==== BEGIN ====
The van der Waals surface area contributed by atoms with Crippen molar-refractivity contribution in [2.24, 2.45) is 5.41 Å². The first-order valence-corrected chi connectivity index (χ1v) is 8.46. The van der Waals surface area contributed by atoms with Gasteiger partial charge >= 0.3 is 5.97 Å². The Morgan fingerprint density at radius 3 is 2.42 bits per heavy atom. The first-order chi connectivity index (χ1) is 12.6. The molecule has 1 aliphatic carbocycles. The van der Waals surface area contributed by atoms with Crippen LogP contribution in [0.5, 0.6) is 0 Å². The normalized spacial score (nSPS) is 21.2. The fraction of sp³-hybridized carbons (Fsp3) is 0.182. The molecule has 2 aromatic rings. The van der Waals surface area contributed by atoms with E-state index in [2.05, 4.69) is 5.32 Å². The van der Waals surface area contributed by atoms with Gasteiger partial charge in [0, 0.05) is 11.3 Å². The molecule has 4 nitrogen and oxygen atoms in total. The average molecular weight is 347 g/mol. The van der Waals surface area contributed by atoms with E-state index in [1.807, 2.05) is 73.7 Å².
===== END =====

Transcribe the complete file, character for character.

The van der Waals surface area contributed by atoms with Crippen molar-refractivity contribution in [2.24, 2.45) is 5.41 Å². The first-order valence-corrected chi connectivity index (χ1v) is 8.46. The van der Waals surface area contributed by atoms with Gasteiger partial charge >= 0.3 is 5.97 Å². The Morgan fingerprint density at radius 3 is 2.42 bits per heavy atom. The first-order chi connectivity index (χ1) is 12.6. The molecule has 1 aliphatic carbocycles. The van der Waals surface area contributed by atoms with Crippen LogP contribution in [0.5, 0.6) is 0 Å². The normalized spacial score (nSPS) is 21.2. The fraction of sp³-hybridized carbons (Fsp3) is 0.182. The molecule has 2 aromatic rings. The van der Waals surface area contributed by atoms with E-state index in [2.05, 4.69) is 5.32 Å². The van der Waals surface area contributed by atoms with Gasteiger partial charge in [0, 0.05) is 11.3 Å². The molecule has 4 nitrogen and oxygen atoms in total. The average molecular weight is 347 g/mol. The van der Waals surface area contributed by atoms with E-state index in [1.807, 2.05) is 73.7 Å².